Maritime Boundaries: United States-Cook Islands and United States-New Zealand (Tokelau)   [open pdf - 394KB]

"On April 13, 1976, President Ford signed into law the Fishery Conservation and Management Act of 1976, effective March 1, 1977. This law affected fishery jurisdiction over marine areas off the coasts of the 50 states and of the territories of the United States, including American Samoa. At that time, only part of American Samoa's fishery zone was delimited, owing to the dispute between the United States and New Zealand over the sovereignty of three islands and between the United States and the Cook Islands over the sovereignty of four islands. The US claim to these islands had arisen out of occasional 19th-century visits to the islands by American whalers and by the execution of guano bonds pursuant to the 1856 Guano Islands Act. Each of the two treaties resolved the disputed status through recognition by the United States of the sovereignty of the Cook Islands and of Tokelau and New Zealand over the respective islands. In addition, the treaty delimiting the boundary between American Samoa and Tokelau confirmed US sovereignty over Swains Island. [...] Attached is a page-size map illustrating the two boundaries established to the north and to the east of American Samoa."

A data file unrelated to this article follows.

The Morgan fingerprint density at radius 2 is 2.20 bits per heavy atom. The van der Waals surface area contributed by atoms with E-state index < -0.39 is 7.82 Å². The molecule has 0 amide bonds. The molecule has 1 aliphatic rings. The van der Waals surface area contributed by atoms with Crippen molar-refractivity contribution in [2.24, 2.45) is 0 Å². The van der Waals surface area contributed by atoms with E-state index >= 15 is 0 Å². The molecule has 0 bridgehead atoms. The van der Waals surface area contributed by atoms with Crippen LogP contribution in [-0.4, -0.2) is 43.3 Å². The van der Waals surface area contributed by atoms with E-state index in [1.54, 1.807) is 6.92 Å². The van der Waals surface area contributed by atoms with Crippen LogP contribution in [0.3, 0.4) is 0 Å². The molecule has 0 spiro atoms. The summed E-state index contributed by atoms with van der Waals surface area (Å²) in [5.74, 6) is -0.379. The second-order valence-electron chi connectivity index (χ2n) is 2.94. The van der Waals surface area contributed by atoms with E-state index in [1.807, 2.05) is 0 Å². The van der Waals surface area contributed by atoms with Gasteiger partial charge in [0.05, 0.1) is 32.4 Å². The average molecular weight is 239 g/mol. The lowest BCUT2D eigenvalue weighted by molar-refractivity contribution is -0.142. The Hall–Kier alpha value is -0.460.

Public Domain
Retrieved From:
United States Department of State: http://www.state.gov
Media Type:
Limits in the Seas No.100
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